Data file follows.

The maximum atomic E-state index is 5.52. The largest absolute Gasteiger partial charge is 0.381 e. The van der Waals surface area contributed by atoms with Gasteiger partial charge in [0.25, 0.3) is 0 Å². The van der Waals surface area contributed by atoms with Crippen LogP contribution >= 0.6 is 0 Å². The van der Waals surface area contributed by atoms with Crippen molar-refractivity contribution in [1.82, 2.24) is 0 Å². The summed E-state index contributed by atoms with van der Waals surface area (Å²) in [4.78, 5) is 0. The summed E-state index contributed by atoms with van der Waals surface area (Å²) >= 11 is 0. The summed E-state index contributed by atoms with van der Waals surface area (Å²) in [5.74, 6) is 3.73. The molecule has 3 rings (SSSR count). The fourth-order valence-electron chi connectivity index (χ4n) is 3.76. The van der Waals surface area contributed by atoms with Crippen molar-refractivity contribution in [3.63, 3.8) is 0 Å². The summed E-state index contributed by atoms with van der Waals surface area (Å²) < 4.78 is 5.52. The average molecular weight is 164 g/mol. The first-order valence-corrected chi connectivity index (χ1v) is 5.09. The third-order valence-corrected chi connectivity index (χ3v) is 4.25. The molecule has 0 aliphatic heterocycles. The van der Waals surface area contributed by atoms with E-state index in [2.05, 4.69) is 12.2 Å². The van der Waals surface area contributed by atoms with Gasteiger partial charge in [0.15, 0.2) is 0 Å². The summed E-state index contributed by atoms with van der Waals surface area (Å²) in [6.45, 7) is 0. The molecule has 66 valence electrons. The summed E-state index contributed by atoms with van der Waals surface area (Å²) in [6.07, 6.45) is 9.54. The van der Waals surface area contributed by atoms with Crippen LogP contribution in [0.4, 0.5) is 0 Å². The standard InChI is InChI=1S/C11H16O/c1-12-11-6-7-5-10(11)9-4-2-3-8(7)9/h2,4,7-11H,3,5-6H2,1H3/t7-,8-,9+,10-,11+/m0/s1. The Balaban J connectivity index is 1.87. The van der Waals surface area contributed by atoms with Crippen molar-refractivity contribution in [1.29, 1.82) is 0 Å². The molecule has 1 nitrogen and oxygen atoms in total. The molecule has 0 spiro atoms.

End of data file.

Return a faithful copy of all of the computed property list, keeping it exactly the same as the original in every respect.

The maximum atomic E-state index is 5.52. The largest absolute Gasteiger partial charge is 0.381 e. The van der Waals surface area contributed by atoms with Gasteiger partial charge in [0.25, 0.3) is 0 Å². The van der Waals surface area contributed by atoms with Crippen LogP contribution >= 0.6 is 0 Å². The van der Waals surface area contributed by atoms with Crippen molar-refractivity contribution in [1.82, 2.24) is 0 Å². The summed E-state index contributed by atoms with van der Waals surface area (Å²) in [4.78, 5) is 0. The summed E-state index contributed by atoms with van der Waals surface area (Å²) >= 11 is 0. The summed E-state index contributed by atoms with van der Waals surface area (Å²) in [5.74, 6) is 3.73. The molecule has 3 rings (SSSR count). The fourth-order valence-electron chi connectivity index (χ4n) is 3.76. The van der Waals surface area contributed by atoms with Crippen molar-refractivity contribution in [3.63, 3.8) is 0 Å². The summed E-state index contributed by atoms with van der Waals surface area (Å²) < 4.78 is 5.52. The average molecular weight is 164 g/mol. The first-order valence-corrected chi connectivity index (χ1v) is 5.09. The third-order valence-corrected chi connectivity index (χ3v) is 4.25. The molecule has 0 aliphatic heterocycles. The van der Waals surface area contributed by atoms with E-state index in [2.05, 4.69) is 12.2 Å². The van der Waals surface area contributed by atoms with Gasteiger partial charge in [0.15, 0.2) is 0 Å². The summed E-state index contributed by atoms with van der Waals surface area (Å²) in [6.45, 7) is 0. The molecule has 66 valence electrons. The summed E-state index contributed by atoms with van der Waals surface area (Å²) in [6.07, 6.45) is 9.54. The van der Waals surface area contributed by atoms with Crippen LogP contribution in [0.4, 0.5) is 0 Å². The standard InChI is InChI=1S/C11H16O/c1-12-11-6-7-5-10(11)9-4-2-3-8(7)9/h2,4,7-11H,3,5-6H2,1H3/t7-,8-,9+,10-,11+/m0/s1. The Balaban J connectivity index is 1.87. The van der Waals surface area contributed by atoms with Crippen molar-refractivity contribution in [1.29, 1.82) is 0 Å². The molecule has 1 nitrogen and oxygen atoms in total. The molecule has 0 spiro atoms.